Learn a poem by heart today
It is easy to mock the proposal by the Education Secretary Michael Gove that children as young as five should memorise and recite poetry as part of his overhaul of English schools’ primary curriculum. He is harking back, critics suggest, to some Victorian idyll which saw rote-learning as a disciplinary and character-building exercise in the mental gymnasium of Empire. Since then, the utilitarian argument goes, British children have slipped behind the rest of the world. We need to get back to the old ways.
These, one parodist suggested, had produced a nation whose elderly mental attics are littered with poetical lumber along the lines: I wandered lonely as a cloud, that tum-ti-tum o’er vale and hill, when all at once I saw a crowd, a something something daffodils. Education, they counter, should not be about parroted memory but learning skills to analyse literature and life. The uniformity of rhythmic chanting, by contrast, breeds dull conformity rather than encouragement to think. Others offered limericks beginning There was a young Tory called Gove…
It is a pretty rum idea that poetry can become utilitarian. Poetry, with its heightened language and its artifice of rhythm and rhyme, is the antithesis of utility. It has its uses, of course, as poets since the time of Homer understood. It was bards who transmuted the business of transmitting history from mere record-keeping into an oral tradition of art. It was poetry that turned time immemorial into time memorial by discovering that heightened language, driven by rhyme and rhythm, made things easier to remember. Times tables are a low-grade mathematical equivalent.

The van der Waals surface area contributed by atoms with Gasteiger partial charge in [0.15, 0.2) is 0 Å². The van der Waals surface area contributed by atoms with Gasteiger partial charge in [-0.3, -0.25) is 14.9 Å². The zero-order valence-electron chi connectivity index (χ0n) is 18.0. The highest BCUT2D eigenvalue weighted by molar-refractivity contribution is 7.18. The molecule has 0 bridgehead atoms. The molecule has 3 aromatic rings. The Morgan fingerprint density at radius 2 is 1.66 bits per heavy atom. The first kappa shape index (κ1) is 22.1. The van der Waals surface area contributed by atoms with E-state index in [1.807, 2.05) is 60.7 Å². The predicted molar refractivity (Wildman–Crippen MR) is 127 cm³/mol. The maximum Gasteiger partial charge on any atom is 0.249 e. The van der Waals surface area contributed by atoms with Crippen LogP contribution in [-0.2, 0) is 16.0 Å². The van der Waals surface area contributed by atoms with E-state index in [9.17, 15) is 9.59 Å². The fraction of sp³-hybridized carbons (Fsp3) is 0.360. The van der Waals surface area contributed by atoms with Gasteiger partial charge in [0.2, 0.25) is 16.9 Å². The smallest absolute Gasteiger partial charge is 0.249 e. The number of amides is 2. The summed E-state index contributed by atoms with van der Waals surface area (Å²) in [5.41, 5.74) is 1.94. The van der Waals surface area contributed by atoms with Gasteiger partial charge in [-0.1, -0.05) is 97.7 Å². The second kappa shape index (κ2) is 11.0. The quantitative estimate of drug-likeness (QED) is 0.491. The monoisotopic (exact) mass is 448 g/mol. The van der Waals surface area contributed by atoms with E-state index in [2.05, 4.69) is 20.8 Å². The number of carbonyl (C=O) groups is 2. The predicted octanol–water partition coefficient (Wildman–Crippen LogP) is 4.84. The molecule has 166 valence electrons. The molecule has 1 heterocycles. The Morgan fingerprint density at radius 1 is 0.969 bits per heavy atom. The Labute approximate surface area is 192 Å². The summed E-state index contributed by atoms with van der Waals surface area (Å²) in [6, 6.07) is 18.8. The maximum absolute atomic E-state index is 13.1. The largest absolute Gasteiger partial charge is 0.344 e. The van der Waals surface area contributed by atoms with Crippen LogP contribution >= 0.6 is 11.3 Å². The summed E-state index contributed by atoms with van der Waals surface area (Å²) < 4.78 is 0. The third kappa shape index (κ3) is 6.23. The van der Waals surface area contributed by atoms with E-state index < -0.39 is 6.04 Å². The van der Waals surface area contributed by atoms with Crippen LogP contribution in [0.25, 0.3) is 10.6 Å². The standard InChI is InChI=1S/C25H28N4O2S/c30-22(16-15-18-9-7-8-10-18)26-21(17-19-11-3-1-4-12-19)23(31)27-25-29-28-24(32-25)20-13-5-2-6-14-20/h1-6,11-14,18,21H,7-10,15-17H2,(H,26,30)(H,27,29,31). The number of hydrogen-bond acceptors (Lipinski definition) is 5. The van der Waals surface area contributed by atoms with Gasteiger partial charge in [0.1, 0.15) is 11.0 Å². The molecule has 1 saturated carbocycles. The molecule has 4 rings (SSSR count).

But poetry, enfolded in the heart, does much more. Learning by heart is not the same as learning by rote. A former Poet Laureate Ted Hughes explains the difference in the introduction to his recently re-issued 1997 anthology By Heart: 101 Poems to Remember. Our memories work at many levels – linguistic, cinematic and musical. Mechanical repetition is just one way of retaining material. Hughes shows how it is but the springboard for more creative modes.
When memorization gives way to performance, something organic starts to happen. It becomes a part of us, in the way that a sonata does when a pianist can set the music aside and play from the memory of fingers and mind combined; then the musician somehow channels the composer’s emotions and adds to them his own. It is what in prayer the rosary, at its best, can achieve.
And it expands beyond itself. Patterns of words teach us the shapes of meaning. Internalised they make that understanding intrinsic. They teach that the sound of a word and its meaning are not separate things. Memory exercises the muscle of language, but it also creates an anchor for other reading or art. It installs, Hughes says, a guardian angel behind the tongue. It becomes a reef around which the life of language builds and breeds.
That is why speaking his own poem aloud was an important part of Hughes’s compositional process. But it reaches out as well as in. I don’t know if it is historically true but there is a deep poetic truth about the scene in Sylvia, the 2003 film about the self-consuming romance between Hughes and the American poet Sylvia Plath, played by Gwyneth Paltrow and Daniel Craig, in which he falls for her at their first meeting in part because she can quote his own poem back to him.
Poetry as a wooing weapon may feed only the narcissistic ego. But a poem in the heart send its roots deeper into the sacred subsoil of our psyche. It sensitises the mind to intuitions which speed in our soul like, to borrow an image from Ted Hughes, the flight of an arrow in the dark.